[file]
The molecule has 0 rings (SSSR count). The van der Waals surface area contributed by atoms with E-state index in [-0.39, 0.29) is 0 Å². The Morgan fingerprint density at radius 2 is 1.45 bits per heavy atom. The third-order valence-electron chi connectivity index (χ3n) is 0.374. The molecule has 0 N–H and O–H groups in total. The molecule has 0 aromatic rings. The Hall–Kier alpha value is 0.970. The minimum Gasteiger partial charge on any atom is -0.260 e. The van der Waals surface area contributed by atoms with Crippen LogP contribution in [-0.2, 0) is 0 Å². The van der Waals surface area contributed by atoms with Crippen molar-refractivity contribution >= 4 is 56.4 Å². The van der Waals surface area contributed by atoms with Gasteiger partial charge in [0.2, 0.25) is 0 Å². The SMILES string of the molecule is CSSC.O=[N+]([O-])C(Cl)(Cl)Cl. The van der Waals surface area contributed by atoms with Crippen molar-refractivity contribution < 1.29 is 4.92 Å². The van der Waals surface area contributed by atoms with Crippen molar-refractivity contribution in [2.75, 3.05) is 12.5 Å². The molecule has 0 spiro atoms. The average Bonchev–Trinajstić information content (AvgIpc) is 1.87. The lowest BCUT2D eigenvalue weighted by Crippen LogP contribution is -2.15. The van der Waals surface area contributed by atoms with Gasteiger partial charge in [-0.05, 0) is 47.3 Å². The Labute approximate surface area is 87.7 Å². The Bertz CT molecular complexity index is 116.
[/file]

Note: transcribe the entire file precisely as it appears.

The molecule has 0 rings (SSSR count). The van der Waals surface area contributed by atoms with E-state index in [-0.39, 0.29) is 0 Å². The Morgan fingerprint density at radius 2 is 1.45 bits per heavy atom. The third-order valence-electron chi connectivity index (χ3n) is 0.374. The molecule has 0 N–H and O–H groups in total. The molecule has 0 aromatic rings. The Hall–Kier alpha value is 0.970. The minimum Gasteiger partial charge on any atom is -0.260 e. The van der Waals surface area contributed by atoms with Crippen LogP contribution in [-0.2, 0) is 0 Å². The van der Waals surface area contributed by atoms with Crippen molar-refractivity contribution >= 4 is 56.4 Å². The van der Waals surface area contributed by atoms with Gasteiger partial charge in [0.2, 0.25) is 0 Å². The SMILES string of the molecule is CSSC.O=[N+]([O-])C(Cl)(Cl)Cl. The van der Waals surface area contributed by atoms with Crippen molar-refractivity contribution < 1.29 is 4.92 Å². The van der Waals surface area contributed by atoms with Crippen molar-refractivity contribution in [2.75, 3.05) is 12.5 Å². The molecule has 0 spiro atoms. The average Bonchev–Trinajstić information content (AvgIpc) is 1.87. The lowest BCUT2D eigenvalue weighted by Crippen LogP contribution is -2.15. The van der Waals surface area contributed by atoms with Gasteiger partial charge in [-0.05, 0) is 47.3 Å². The Labute approximate surface area is 87.7 Å². The Bertz CT molecular complexity index is 116.